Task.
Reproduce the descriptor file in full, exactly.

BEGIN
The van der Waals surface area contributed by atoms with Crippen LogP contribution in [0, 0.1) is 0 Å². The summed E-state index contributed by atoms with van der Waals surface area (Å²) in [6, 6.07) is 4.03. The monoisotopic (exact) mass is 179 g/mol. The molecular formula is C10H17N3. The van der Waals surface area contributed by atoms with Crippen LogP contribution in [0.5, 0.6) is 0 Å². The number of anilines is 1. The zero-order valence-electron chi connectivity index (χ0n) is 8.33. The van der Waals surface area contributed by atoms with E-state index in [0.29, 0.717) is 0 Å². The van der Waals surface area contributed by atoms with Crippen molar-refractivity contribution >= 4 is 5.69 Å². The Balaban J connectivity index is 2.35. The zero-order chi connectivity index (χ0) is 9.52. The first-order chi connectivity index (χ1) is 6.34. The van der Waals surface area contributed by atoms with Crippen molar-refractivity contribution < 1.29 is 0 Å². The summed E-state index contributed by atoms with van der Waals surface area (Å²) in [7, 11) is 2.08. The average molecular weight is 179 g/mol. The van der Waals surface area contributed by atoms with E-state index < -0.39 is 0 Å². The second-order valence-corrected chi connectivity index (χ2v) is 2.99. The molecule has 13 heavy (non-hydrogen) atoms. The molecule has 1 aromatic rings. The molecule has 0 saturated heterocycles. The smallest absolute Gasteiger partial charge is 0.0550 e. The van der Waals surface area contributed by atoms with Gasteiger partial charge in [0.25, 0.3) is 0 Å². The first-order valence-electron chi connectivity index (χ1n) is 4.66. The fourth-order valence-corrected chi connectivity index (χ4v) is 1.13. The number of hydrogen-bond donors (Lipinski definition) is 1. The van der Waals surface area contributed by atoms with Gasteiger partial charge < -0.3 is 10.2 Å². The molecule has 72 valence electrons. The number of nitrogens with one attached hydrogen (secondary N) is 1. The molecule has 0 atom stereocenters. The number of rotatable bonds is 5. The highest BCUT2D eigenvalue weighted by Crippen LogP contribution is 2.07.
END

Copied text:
The van der Waals surface area contributed by atoms with Crippen LogP contribution in [0, 0.1) is 0 Å². The summed E-state index contributed by atoms with van der Waals surface area (Å²) in [6, 6.07) is 4.03. The monoisotopic (exact) mass is 179 g/mol. The molecular formula is C10H17N3. The van der Waals surface area contributed by atoms with Crippen LogP contribution in [0.5, 0.6) is 0 Å². The number of anilines is 1. The zero-order valence-electron chi connectivity index (χ0n) is 8.33. The van der Waals surface area contributed by atoms with E-state index in [0.29, 0.717) is 0 Å². The van der Waals surface area contributed by atoms with Crippen molar-refractivity contribution >= 4 is 5.69 Å². The Balaban J connectivity index is 2.35. The zero-order chi connectivity index (χ0) is 9.52. The first-order chi connectivity index (χ1) is 6.34. The van der Waals surface area contributed by atoms with Crippen molar-refractivity contribution < 1.29 is 0 Å². The summed E-state index contributed by atoms with van der Waals surface area (Å²) in [7, 11) is 2.08. The average molecular weight is 179 g/mol. The van der Waals surface area contributed by atoms with E-state index < -0.39 is 0 Å². The second-order valence-corrected chi connectivity index (χ2v) is 2.99. The molecule has 13 heavy (non-hydrogen) atoms. The molecule has 1 aromatic rings. The molecule has 0 saturated heterocycles. The smallest absolute Gasteiger partial charge is 0.0550 e. The van der Waals surface area contributed by atoms with Gasteiger partial charge in [0.25, 0.3) is 0 Å². The first-order valence-electron chi connectivity index (χ1n) is 4.66. The fourth-order valence-corrected chi connectivity index (χ4v) is 1.13. The number of hydrogen-bond donors (Lipinski definition) is 1. The van der Waals surface area contributed by atoms with Gasteiger partial charge < -0.3 is 10.2 Å². The molecule has 72 valence electrons. The number of nitrogens with one attached hydrogen (secondary N) is 1. The molecule has 0 atom stereocenters. The number of rotatable bonds is 5. The highest BCUT2D eigenvalue weighted by Crippen LogP contribution is 2.07.